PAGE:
EU foreign policy chief Javier Solana says Russia and China might agree to a new round of sanctions on Iran when they meet with France, Britain, Germany, and the United States in Geneva next month to discuss Tehran’s nuclear programme.
REUTERS - EU foreign policy chief Javier Solana said on Tuesday he did not expect Russia and China would oppose Western powers if they call for new sanctions on Iran for refusing to freeze its nuclear program.
“I don’t think that the Russians and Chinese will say ... never again,” Solana told reporters when asked about the possibility of a fourth round of sanctions against Tehran for defying U.N. demands that it stop enriching uranium.
“There’s not going to be a breaking of the group,” he said.
Solana will be joining the foreign ministers from Britain, France, the United States, Germany, Russia and China in New York on Wednesday to discuss Iran’s nuclear program.
Solana said he did not expect Wednesday’s meeting of the six powers on Iran to result in any major decisions. He said he and the six foreign ministers would discuss the group’s forthcoming meeting with Iran in Geneva on Oct. 1.
Until recently Moscow had appeared to categorically reject new sanctions against Tehran. But a member of Russia’s delegation to the U.N. General Assembly indicated Solana’s assessment of Moscow’s position on the possibility of imposing new U.N. sanctions on Tehran was accurate.
“This is our general attitude towards the situation both in Iran and North Korea,” the Russian delegate, who declined to be identified, told reporters. But the delegate said “it is premature to be speaking about particular positions.”
Last week Russian President Dmitry Medvedev said he would not rule out new sanctions against Tehran. The Russian delegate referred to Medvedev’s words, saying Medvedev had made clear that “in certain situations sanctions can be a solution.”
The West suspects the Islamic Republic is developing the capability to produce nuclear weapons under cover of a civilian atomic energy program.
Tehran insists its nuclear ambitions are limited to the peaceful generation of electricity and has defied five Security Council resolutions demanding that it suspend all sensitive nuclear activities.
Iranian Foreign Minister Manouchehr Mottaki met with British Foreign Secretary David Miliband at the United Nations on Tuesday. Mottaki told reporters afterward the Western powers knew that sanctions were a “failed policy.”
“If they would like to taste once again the failed policies, that is up to them,” he said. “We can’t prevent them from (taking) any new decisions.”
The six powers had their first and last direct meeting with an Iranian delegation in July 2008. A U.S. official was at that meeting, even though Washington severed diplomatic ties with Tehran in 1980 during a hostage crisis.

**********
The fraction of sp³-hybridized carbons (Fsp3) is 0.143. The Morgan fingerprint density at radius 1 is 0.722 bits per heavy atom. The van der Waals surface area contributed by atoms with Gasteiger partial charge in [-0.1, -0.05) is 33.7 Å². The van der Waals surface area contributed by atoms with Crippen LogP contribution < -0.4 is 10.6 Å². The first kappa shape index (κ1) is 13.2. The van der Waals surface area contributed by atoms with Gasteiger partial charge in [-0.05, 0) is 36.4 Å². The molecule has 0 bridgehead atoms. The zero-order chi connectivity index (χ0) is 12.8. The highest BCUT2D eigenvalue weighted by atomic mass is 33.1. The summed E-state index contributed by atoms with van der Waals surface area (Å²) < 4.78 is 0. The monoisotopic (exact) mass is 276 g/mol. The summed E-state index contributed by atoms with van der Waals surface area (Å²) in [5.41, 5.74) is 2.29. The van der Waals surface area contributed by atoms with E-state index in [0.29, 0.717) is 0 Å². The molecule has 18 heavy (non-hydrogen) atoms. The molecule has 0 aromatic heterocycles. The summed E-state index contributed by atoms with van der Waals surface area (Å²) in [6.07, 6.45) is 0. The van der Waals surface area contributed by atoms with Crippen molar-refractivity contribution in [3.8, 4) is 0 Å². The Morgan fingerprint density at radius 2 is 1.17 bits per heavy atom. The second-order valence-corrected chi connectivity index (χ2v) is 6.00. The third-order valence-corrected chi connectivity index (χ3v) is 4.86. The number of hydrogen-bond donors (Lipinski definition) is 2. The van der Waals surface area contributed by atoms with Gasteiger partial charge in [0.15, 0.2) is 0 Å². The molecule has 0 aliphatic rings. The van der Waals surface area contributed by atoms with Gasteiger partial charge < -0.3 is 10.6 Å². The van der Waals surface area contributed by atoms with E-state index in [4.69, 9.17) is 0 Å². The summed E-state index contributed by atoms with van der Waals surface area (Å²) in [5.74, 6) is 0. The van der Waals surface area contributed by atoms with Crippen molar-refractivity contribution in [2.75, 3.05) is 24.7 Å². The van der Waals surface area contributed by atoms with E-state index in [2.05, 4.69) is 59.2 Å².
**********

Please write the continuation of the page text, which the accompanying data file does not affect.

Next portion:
That meeting represented a major policy shift for the administration of former U.S. President George W. Bush, which was reluctant to talk with representatives of what Bush once called the “axis of evil”—Iran, North Korea and prewar Iraq.
President Barack Obama has said he was willing to engage Iran’s leadership. The new U.S. point man on Iran, William Burns, will be attending the Oct. 1 meeting in Geneva.
Diplomats from the four Western powers have said that a recent letter from Iran to the six, which Tehran described as a counterproposal to the six powers’ offer of economic and political incentives in exchange for suspending enrichment, contained nothing that would resolve the nuclear standoff.
They said it appeared to be an attempt by Tehran to slow down the Western push for a new U.N. Security Council resolution that would impose new, tougher sanctions on Iran. The four Western powers have called for targeting Iran’s energy sector, although Russia and China reacted coolly to the idea.
Moscow and Beijing supported three rounds of U.N. travel bans and asset freezes aimed at Iran’s nuclear and missile industries. But they worked hard during negotiations on the wording of the sanctions resolutions to soften the measures.
The Russian delegate denied there was any quid pro quo agreement regarding Obama’s decision last week to scrap plans for a U.S. missile shield in Poland and the Czech Republic that had angered Moscow.
Asked whether he worried the Russians and Americans had made a deal to scrap the missile shield in exchange for Moscow’s support for further sanctions, Mottaki said: “We welcome the reduction of weapons between the two powers.”
Date created : 2009-09-23